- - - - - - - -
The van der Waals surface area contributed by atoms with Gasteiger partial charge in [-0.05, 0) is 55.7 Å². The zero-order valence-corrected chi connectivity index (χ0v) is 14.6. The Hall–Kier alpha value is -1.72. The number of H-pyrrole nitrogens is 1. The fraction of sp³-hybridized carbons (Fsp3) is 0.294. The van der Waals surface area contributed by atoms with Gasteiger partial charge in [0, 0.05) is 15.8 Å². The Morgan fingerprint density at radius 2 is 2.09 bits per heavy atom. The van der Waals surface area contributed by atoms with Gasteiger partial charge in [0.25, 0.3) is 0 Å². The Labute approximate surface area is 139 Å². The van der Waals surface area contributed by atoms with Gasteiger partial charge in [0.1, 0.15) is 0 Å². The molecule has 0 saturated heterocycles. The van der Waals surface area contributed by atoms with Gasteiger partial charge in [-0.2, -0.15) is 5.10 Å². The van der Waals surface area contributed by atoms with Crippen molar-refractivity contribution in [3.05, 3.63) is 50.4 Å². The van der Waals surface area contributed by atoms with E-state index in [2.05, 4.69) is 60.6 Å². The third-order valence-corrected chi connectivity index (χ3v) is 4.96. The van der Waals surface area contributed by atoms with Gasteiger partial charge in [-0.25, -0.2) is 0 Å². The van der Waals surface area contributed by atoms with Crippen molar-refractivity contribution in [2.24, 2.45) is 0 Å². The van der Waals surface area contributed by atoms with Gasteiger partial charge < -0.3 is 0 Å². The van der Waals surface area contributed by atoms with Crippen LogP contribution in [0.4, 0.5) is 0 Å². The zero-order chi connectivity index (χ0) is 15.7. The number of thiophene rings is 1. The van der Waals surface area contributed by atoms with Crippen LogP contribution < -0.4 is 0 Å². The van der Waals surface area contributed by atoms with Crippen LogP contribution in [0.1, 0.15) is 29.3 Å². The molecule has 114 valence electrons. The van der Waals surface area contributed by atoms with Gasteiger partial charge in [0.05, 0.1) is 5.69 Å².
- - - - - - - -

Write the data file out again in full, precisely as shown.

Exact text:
The van der Waals surface area contributed by atoms with Gasteiger partial charge in [-0.05, 0) is 55.7 Å². The zero-order valence-corrected chi connectivity index (χ0v) is 14.6. The Hall–Kier alpha value is -1.72. The number of H-pyrrole nitrogens is 1. The fraction of sp³-hybridized carbons (Fsp3) is 0.294. The van der Waals surface area contributed by atoms with Gasteiger partial charge in [0, 0.05) is 15.8 Å². The Morgan fingerprint density at radius 2 is 2.09 bits per heavy atom. The van der Waals surface area contributed by atoms with Gasteiger partial charge in [0.25, 0.3) is 0 Å². The Labute approximate surface area is 139 Å². The van der Waals surface area contributed by atoms with Gasteiger partial charge in [0.1, 0.15) is 0 Å². The molecule has 0 saturated heterocycles. The van der Waals surface area contributed by atoms with Gasteiger partial charge in [-0.2, -0.15) is 5.10 Å². The van der Waals surface area contributed by atoms with Crippen molar-refractivity contribution in [3.05, 3.63) is 50.4 Å². The van der Waals surface area contributed by atoms with E-state index in [2.05, 4.69) is 60.6 Å². The third-order valence-corrected chi connectivity index (χ3v) is 4.96. The van der Waals surface area contributed by atoms with Gasteiger partial charge in [-0.25, -0.2) is 0 Å². The van der Waals surface area contributed by atoms with Crippen molar-refractivity contribution in [2.24, 2.45) is 0 Å². The van der Waals surface area contributed by atoms with Gasteiger partial charge < -0.3 is 0 Å². The van der Waals surface area contributed by atoms with Crippen LogP contribution in [0.4, 0.5) is 0 Å². The zero-order chi connectivity index (χ0) is 15.7. The number of thiophene rings is 1. The van der Waals surface area contributed by atoms with Crippen LogP contribution < -0.4 is 0 Å². The van der Waals surface area contributed by atoms with Crippen LogP contribution in [0.1, 0.15) is 29.3 Å². The molecule has 114 valence electrons. The van der Waals surface area contributed by atoms with Gasteiger partial charge in [0.05, 0.1) is 5.69 Å².